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O'Hanleigh, Of Irish Crossings Told


Published June 20, 2006 at 9:18 p.m.

(Self-released, CD)

The songs and styles of Irish music are pretty much set in stone, making innovation a bit of a challenge. But Middlebury's O'hAnLeigh give it a go on their first album, Of Irish Crossings Told. The CD has garnered strong reviews from as far as Ireland, Australia, the Netherlands and Belarus. But über-traditionalists, take note: Only two of the 14 cuts feature any "rum-dum-dilly-ohs."

O'hAnLeigh came together at a St. Patrick's Day party in 2002, when veteran bar-band rocker Tom Hanley asked his then-12-year-old daughter Becca to join him for a few numbers. The collaboration went over so well, they decided to continue. Fiddler/singer Cindy Hill -- who also contributes bass, banjo, whistles and assorted percussion -- joined the following year.

Of Irish Crossings Told is full of lively numbers about Irish-American living. Occasionally the individual instruments don't mesh well, and the playing gets a bit ragged. Still, the songwriting by Hill and Hanley is strong and the vocals engaging.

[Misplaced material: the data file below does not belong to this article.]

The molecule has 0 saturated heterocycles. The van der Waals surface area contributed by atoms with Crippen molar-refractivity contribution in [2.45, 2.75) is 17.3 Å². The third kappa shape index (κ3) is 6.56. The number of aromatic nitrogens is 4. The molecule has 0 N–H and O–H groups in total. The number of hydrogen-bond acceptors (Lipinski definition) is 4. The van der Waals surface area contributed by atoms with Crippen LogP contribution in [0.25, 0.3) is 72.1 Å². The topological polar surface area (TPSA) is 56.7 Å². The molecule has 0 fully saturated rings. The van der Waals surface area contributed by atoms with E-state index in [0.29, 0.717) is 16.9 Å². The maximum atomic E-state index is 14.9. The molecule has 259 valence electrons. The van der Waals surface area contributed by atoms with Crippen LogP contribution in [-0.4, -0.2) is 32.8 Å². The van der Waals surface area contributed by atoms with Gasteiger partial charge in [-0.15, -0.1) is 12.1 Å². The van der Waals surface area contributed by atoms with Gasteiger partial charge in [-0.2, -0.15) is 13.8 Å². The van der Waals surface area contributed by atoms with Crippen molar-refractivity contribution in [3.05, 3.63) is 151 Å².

The album kicks off with a delightful original called "Mike Muldowney." It tells the tale of Hanley's great-grandfather, who bought a ticket to America with money he was supposed to take home to his family. Hanley's burly baritone provides abundant character.

Becca Hanley, now 16, is a fine soprano. Her crystalline pipes set Crossings apart from other traditional music releases. A member of the Vermont All-State Chorus, she's already a powerful singer. As she gains experience and control, she'll no doubt become more so.

The younger Hanley shines on the disc's slower, prettier numbers such as the classics "Connemara by the Lake" and "Dawning of the Day." Her ethereal voice is also well suited for the O'hAnLeigh original"In the Town of Strabane," about a young woman's haunting disappearance near a "fairy tree."

Her dad tackles Celtic music's rowdier numbers, such as the traditional tunes "Irish Rover" and "Black Velvet Band." The latter's protagonist is betrayed by women and whiskey, the bane of many a pub crooner.

O'hAnLeigh's version of Mike Cross's "The Scotsman" takes a humorous look at what is, or isn't, worn underneath kilts. It makes for a pleasant diversion from Crossings' more orthodox fare.

With Of Irish Crossings Told, O'hAnLeigh add four new and evocative songs to a well-worn genre. Also, Irish-music fans would do well to keep an eye on Becca Hanley as her talent matures.

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